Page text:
Literary Prize Rescinded for U.K. Writer Who Backs Boycott of Israel

By Michael W. Chapman | September 25, 2019 | 5:28pm EDT
Author Kamila Shamsie.
(Getty Images)

British Pakastani writer Kamila Shamsie was awarded the 2019 Nelly Sachs Prize in literature -- named after Jewish poet Nelly Sachs (1891-1970) -- by the German city of Dortmund, but then the city withdrew the prize after learning that Shamsie supports the BDS movement against Israel.

Nelly Sachs was born in Berlin and fled to Sweden with her mother in 1940 because of Nazi oppression. The war and the Holocaust greatly affected her physically and mentally. She was awarded the Nobel Prize in Literature in 1966. The Nelly Sachs Prize (and 15,000 euros) is awarded to writers whose work seeks to improve cultural relations between peoples. 

The Boycott, Divest, and Sanctions (BDS) movement is a "Palestinan-led movement for freedom. justice and equality," according to its website. BDS claims that Israel discriminates against Palestinians and the movement calls upon all nations to boycott Israel, divest from Israel, and impose sanctions on Israel. In May, the German Parliament voted to condemn the BDS movement as "anti-Semitic."

Poet Nelly Sachs receiving the Nobel Prize in Literature in 1966.  (Getty Images)

The author Kamila Shamsie, 46, is a Muslim and "has refused to allow her works to be published in Israel," according to The Times of Israel

The prize was awarded to Shamsie on Sept. 10 and then rescinded on Sept. 18, after the prize-jury learned of her support for BDS. 

"With its vote for the British writer Kamila Shamsie as the winner of the Nelly Sachs Prize 2019, the jury honoured the author's outstanding literary work," said the prize-jury in a statement.  "At that time, despite prior research, the members of the jury were not aware that the author has been participatingin the boycott measures against the Israeli governmentfor its Palestinian policies since 2014."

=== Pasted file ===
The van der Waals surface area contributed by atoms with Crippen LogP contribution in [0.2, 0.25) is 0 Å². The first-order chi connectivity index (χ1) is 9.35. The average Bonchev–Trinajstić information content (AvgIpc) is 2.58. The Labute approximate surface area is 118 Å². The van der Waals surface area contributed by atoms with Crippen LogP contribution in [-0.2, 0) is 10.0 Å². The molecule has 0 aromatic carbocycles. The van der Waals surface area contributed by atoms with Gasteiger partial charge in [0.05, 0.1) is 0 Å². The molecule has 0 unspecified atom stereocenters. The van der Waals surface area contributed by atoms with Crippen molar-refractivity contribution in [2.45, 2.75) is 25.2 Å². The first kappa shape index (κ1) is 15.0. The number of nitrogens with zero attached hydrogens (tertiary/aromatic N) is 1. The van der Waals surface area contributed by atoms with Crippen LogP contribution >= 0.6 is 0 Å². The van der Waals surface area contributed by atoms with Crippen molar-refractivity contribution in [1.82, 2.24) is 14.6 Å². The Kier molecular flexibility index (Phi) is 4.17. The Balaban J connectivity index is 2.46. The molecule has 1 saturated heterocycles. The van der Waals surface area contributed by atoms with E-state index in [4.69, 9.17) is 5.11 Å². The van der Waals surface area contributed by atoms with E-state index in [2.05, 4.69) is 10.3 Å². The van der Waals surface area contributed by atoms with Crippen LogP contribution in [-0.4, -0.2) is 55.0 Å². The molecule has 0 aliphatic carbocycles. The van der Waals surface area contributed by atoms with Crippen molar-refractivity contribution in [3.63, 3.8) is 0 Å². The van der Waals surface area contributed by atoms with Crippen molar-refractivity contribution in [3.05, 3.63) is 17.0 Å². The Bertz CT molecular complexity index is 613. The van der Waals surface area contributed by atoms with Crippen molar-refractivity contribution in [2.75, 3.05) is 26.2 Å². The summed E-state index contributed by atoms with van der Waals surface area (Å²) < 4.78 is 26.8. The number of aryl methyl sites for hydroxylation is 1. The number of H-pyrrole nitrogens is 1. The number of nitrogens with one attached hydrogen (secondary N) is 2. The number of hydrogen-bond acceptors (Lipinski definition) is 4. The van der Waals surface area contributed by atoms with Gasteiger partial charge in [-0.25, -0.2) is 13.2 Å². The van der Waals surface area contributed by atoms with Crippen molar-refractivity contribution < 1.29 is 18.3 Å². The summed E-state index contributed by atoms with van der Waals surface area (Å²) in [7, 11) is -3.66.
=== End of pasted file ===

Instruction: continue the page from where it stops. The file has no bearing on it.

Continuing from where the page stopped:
"Kamila Shamsie's political positioning to actively participate in the cultural boycott as part of the BDS (Boycott Disinvestment Sanctions) campaign against the Israeli government is clearly in contradiction to the statutory objectives of the award and the spirit of the Nelly Sachs Prize," said the jury.  "The cultural boycott does not transcend borders, but affects the whole of Israeli society regardless of its actual political and cultural heterogeneity."

"Kamila Shamsie's work is also withheld from the Israeli population in this way," reported the jury. "This contrasts with the claim of the Nelly Sachs Prize to proclaim and exemplify reconciliation among peoples and cultures.The jury regrets the situation in every respect."

In response to the jury's action, Shamsie said, "In the just-concluded Israeli elections, Benjamin Netanyahu announced plans to annex up to one third of the West Bank, in contravention of international law, and his political opponent Benny Gantz’s objection to this was that Netanyahu had stolen his idea; this closely followed the killing of two Palestinian teenagers  by Israeli forces -- which was condemned as ‘appalling’ by the UN Special Coordinator for the Middle East Peace Process."


"In this political context, the jury of the Nelly Sachs prize has chosen to withdraw the award from me on the basis of my support for a non-violent campaign to bring pressure on the Israeli government," said Shamsie.

"It is a matter of great sadness to me that a jury should bow to pressure and withdraw a prize from a writer who is exercising her freedom of conscience and freedom of expression," she said, "and it is a matter of outrage that the BDS movement (modelled on the South African boycott) that campaigns against the government of Israel for its acts of discrimination and brutality against Palestinians should be held up as something shameful and unjust."

On Sept. 23, The London Review of Books published an open letter in defense of Shamsie and the BDS and critical of Israel. "What is the meaning of a literary award that undermines the right to advocate for human rights, the principles of freedom of conscience and expression, and the freedom to criticise?" reads part of the letter. "Without these, art and culture become meaningless luxuries."

The letter is signed by several hundred liberal/left writers, artists and intellectuals. 

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